Monday, December 26, 2005

Predictions for 2006

I've decided to be ahead of the curve and make my predictions for the 2006 calendar year for which car companies are going to do well, and which ones aren't. I think making predictions for the upcoming year is relatively easy, any time period beyond that becomes very difficult. Some might disagree with these predictions but they are based on what the companies have announced will be introduced in the next 12 months.

General Motors--For America I do not see General Motors doing well. The lynchpin of their turnaround plan are large SUVs and that market is dwindling rapidly. Buick's sole new model for 2006 is the Lucerne, which is a decent car in some respects but not enough to save the brand. Car brands that have two cars in their stable tend to disappear and it would not surprise me if the current Buick lineup is the last we see from Buick. I can't find the quote but I distinctly remember Bob Lutz saying at one point that he didn't know what to do with Buick. It wouldn't suprise me at all if Buick disappears in the next five years. Though it is a success in China, GM could merely rebadge Cadillacs over there to continue that profitable enterprise.

Opel is doing well largely because of the new Astra, which is a beautiful vehicle. But even though it is in the black after years of red, it's simply too small of a subsidiary in too competitive of a market to boost up the entire company. Holden is suffering because fuel prices have affected Australian buyers' habits and the result is people turning to Toyotas. Holden needs to update their small and mid size car lineup with the latest from Opel and decontent them appropriately to fit in with their cheaper prices. A new Commodore for 2007 will help things but 2006 will probably be more of the same fall. GM needs to make better use of Holden's talents and import more heavily from it for the US market.

Ford-- Ford's new Mustang and Fusion are going to turn things around, and just in the nick of time. Ford still does not have a small car solution for the US market: they need to take the Fiesta, decontent so that it is affordable and sell it in America. In a move of rare foresight, GM has taken the lead and delivered to America the Aveo. Currently only Toyota and Mini compete in this area. Ford has a vehicle that is ready, they just have to sell it.

Ford also needs to sell a hybrid Focus, but their move of introducing a hybrid SUV was brilliant. In terms of luxury, Ford has two major albatrosses, Lincoln and Jaguar. Jaguar just recently received an enormous cash infusion, but unless the next generation of product looks remarkably different, it won't sell. The new XK series are bland and will not help the brand significantly. Volvo, Aston Martin, Land Rover should continue to do well. However as with the rest of their luxury lines, if fuel prices go up dramatically, they will all suffer. Land Rover, which is a remarkably well run company is in constant danger of losing sales to high gasoline prices. They need to update the Freelander quickly. Overall though I see Ford doing quite well as they move away from SUVs and towards sedans. Hopefully they will wake up and sell Jaguar to another company so that they can concentrate on their money making luxury brands. This will be the surprise story of 2006.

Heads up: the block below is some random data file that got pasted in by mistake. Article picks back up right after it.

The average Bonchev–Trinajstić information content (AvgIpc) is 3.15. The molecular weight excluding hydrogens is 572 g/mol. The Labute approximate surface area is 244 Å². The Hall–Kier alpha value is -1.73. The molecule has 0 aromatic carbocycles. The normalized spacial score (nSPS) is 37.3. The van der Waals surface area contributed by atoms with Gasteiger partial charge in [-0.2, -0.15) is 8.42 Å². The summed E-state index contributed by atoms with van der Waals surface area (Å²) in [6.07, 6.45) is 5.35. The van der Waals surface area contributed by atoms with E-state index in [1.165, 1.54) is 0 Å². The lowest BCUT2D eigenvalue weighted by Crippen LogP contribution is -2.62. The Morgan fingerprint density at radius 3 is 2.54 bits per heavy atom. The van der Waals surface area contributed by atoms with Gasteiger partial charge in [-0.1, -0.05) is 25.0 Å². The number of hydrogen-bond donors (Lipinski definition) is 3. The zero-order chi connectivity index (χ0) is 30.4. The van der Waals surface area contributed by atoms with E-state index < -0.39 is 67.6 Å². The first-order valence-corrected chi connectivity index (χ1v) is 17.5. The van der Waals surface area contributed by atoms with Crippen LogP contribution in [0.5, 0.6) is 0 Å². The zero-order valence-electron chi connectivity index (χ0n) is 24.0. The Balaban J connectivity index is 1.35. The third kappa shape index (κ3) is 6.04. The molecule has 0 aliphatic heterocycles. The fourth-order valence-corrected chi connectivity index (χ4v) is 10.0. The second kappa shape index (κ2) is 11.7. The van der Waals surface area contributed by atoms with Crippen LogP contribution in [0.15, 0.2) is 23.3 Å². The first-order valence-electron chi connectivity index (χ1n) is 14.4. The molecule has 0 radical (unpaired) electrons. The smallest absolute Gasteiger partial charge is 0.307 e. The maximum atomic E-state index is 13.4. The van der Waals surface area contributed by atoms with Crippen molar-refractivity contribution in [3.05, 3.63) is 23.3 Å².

Daimler/Chrysler: In 2005 the Chrysler Group performed admirably with great sales of the 300c and the Dodge Charger. It's truck sales fell, but not as dramatically as they did for Ford and GM. However they fell to such an extent that it has become clear that SUV sales are tied directly to the price of gasoline. Any car company that relies primarily on those sales faces incredible problems.

Chrysler's embracing of the sedan has helped them tremendously and should keep them afloat. Unfortunately one of their big moves in the small vehicle department is the new Dodge Caliber. While the Caliber is fuel efficient, it is still an SUV. Consumers will see other small car alternatives and prefer them over yet another SUV. I admire Chrysler for attempting to think outside the box and offer a truck where most companies would have a car, but I feel that this money could have been better spent replacing the utterly outdated Dodge Stratus and Chrysler Sebring sedans. I think the momentum of the 300, Charger, and new Challenger will help things, but Chrysler, like the rest of the Big 3 needs to understand that the age of the SUV is over, no matter how small.

Coming soon: The European Brands, Including ones only sold in Europe and abroad.

If you are interested in European brands, there is a new book: "Enduring Passion" by Leslie Butterfield. It is informed by the very latest brand thinking, thanks to marketing expert Leslie Butterfield. He tells the history of the company from the very beginning in the late 19th century and poses a number of key challenges for the brand today.

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